Gold set to rise if Saudis ditch petrodollar

iStock_83579591_MEDIUMHave we reached the end of the petrodollar? The answer is “not quite”, but the end could be very close — and that has big implications for the price of gold.

For the most part, gold is priced internationally in dollars. Since 1974, just after the Nixon administration broke the dollar-gold link, oil has also been priced in dollars, and the end of this arrangement would suggest a very much weaker and less safe U.S. dollar. Countries would scramble to acquire, euros, yen, yuan, pounds, possibly even gold, if that is part of how the Saudis might want payment for their oil. All oil producing countries adopted the petrodollar system after Saudi Arabia did. This meant that a U.S. dollar received in exchange for oil automatically became a petrodollar as the proceeds had to be deposited into a Western bank.

So how have we come to be contemplating the end of the petrodollar? Last month the U.S. Senate voted to approve the Justice Against Sponsors of Terrorism Act by unanimous consent. More than enough for the Senate to override the threatened veto of the act by President Obama. The House is expected to approve the act later in the year.

This legislation allows survivors and victims families of the 9/11/2001 atrocities to sue Saudi Arabia for damages in U.S. courts based on the alleged part the Saudis played in financing the 9/11 terrorists. The Saudis warned very publicly back in April that, if such a bill went into U.S. law, that they would have to sell off some $750 billion of U.S. Treasury holdings in advance, to prevent those from being frozen by U.S. courts. But it quickly gets much more serious than that.

The stage is set for a monumental clash of wills later in the year. The act pits a lame duck U.S, president fighting for the Saudis against a bipartisan Congress fighting for Americans, and does so in a highly charged U.S. presidential election year.

While the Saudis would be very reluctant to sell out of U.S. Treasuries and/or stop pricing crude oil in dollars, which then get recycled back into U.S. Treasuries to help finance the U.S. government, this legislation leaves them with little choice. Continuing to price Saudi oil sales in dollars but not able to recycle them into U.S. assets makes no sense at all. But ending the petrodollar, is a financial earthquake far bigger than the Lehman Bros. crash of 2008.

Most other countries, led by China and Japan, hold many billions of U.S. treasuries too. While they just might be persuaded not to aggravate things by following the Saudis and selling out of the greenback, they would be very reluctant to add more purchases in the event of the end of the petrodollar merry-go-round. And it is by no means certain that some countries might not, out of necessity, have to front-run any Saudi selling. We know that some countries are already quietly adjusting their U.S. treasury mix, due to local needs. But that gentle canter can all too easily turn into a stampede if they think the Saudis will be forced into selling.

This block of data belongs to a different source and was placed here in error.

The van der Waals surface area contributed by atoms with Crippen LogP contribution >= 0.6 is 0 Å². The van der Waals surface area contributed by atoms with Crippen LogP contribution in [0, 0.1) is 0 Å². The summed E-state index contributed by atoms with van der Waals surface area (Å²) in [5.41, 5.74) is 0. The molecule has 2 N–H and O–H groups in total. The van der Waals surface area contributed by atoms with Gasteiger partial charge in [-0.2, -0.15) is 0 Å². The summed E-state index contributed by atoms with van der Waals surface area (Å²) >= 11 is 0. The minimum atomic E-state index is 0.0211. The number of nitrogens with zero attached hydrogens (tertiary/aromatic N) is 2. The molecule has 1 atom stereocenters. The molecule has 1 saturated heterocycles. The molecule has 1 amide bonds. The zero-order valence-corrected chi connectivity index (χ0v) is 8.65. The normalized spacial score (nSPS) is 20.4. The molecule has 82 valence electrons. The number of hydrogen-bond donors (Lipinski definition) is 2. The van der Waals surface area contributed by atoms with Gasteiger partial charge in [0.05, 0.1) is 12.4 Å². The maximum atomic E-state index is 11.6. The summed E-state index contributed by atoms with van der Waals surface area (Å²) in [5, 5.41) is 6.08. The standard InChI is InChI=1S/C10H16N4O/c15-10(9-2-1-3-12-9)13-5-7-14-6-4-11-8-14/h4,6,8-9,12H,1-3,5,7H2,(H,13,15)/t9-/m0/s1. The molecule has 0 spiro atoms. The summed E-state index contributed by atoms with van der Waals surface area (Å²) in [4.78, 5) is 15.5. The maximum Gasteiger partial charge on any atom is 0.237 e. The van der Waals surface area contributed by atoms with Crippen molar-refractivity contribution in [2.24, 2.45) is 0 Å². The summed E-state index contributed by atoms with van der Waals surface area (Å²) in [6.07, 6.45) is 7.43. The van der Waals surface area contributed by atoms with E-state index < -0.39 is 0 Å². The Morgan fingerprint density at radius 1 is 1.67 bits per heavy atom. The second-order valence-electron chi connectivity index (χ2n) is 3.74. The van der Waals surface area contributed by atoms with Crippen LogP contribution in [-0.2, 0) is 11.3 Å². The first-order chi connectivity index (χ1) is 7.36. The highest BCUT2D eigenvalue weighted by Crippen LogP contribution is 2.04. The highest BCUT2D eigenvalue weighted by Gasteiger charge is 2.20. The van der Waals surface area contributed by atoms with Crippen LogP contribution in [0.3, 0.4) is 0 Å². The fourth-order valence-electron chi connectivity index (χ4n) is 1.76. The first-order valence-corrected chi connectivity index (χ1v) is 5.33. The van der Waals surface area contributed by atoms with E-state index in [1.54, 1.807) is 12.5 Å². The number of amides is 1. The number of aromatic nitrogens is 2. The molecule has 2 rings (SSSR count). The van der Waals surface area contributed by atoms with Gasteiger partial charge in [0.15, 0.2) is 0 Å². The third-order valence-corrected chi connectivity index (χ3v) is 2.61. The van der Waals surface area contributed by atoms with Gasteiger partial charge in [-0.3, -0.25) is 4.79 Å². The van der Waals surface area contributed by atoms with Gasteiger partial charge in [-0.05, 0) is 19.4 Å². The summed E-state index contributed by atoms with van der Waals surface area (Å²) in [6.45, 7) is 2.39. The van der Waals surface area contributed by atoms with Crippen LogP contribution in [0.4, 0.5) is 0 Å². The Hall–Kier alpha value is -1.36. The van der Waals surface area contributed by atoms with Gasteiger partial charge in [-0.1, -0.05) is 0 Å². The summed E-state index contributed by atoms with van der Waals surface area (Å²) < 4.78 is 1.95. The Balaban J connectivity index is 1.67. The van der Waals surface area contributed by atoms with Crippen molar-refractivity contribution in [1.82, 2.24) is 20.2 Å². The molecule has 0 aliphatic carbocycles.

So what might all this mean for gold? Higher prices probably, and sharply higher prices at that.

This new distrust between the Saudis and America, places a big negative uncertainty over the future of the petrodollar, and that in itself makes for a far more volatile and weaker U.S. dollar, one that at some point ahead will lose its main underpinning ( in place since since 1974 and introduction of the petrodollar). That all this is about to come to a head in a matter of weeks or months. In a G-20 world completely unprepared for such dramatic change, this event will have a major bullish monetary implication for gold, both short term and long term.

A weaker, less safe, U.S. dollar will have to be partially hedged via the monetary metals, but mostly with gold. For now markets, but especially the monetary metals markets, aren’t pricing any of this in. Somehow, this will all blow over, Mr. Market thinks. The president will probably use the summer recess to try for a safer “pocket” veto.

The new legislation, once passed by the House, could force President Obama into an official veto, one that will get overridden. When will gold pricing start to reflect this slow motion train wreck? To this old dinosaur commodities trader, the market ought to be reflecting it now, but I suspect the trigger will likely be when the House of Representatives votes. Or possibly when the redacted 28 pages of the 9/11 report become a political issue nearer the U.S. election; those 28 pages of the 9/11 report are the “smoking gun” and reportedly link the al-Qaeda attack with the top levels of the Saudi government.

This was confirmed last months when former U.S. senator Bob Graham, a Florida democrat who co-chaired the Senate Intelligence Committee investigation of 9/11, is now calling for the release of the 28 pages suppressed in 2005.

Former US Sen Bob Graham says redacted pages in a congressional report on 9/11 are the ‘smoking gun’ needed to link the terrorist attacks with top levels of the Saudi Government.

Graham, who co-chaired the congressional joint inquiry on intelligence before and after the attacks, has called for the release of the 28 censored pages for more than a decade. I think the linkages are so multiple and strong and reinforcing that it’s hard to come away from reading all this material and not feel that there was a support network and that support network came from Saudi Arabia,’ he said recently.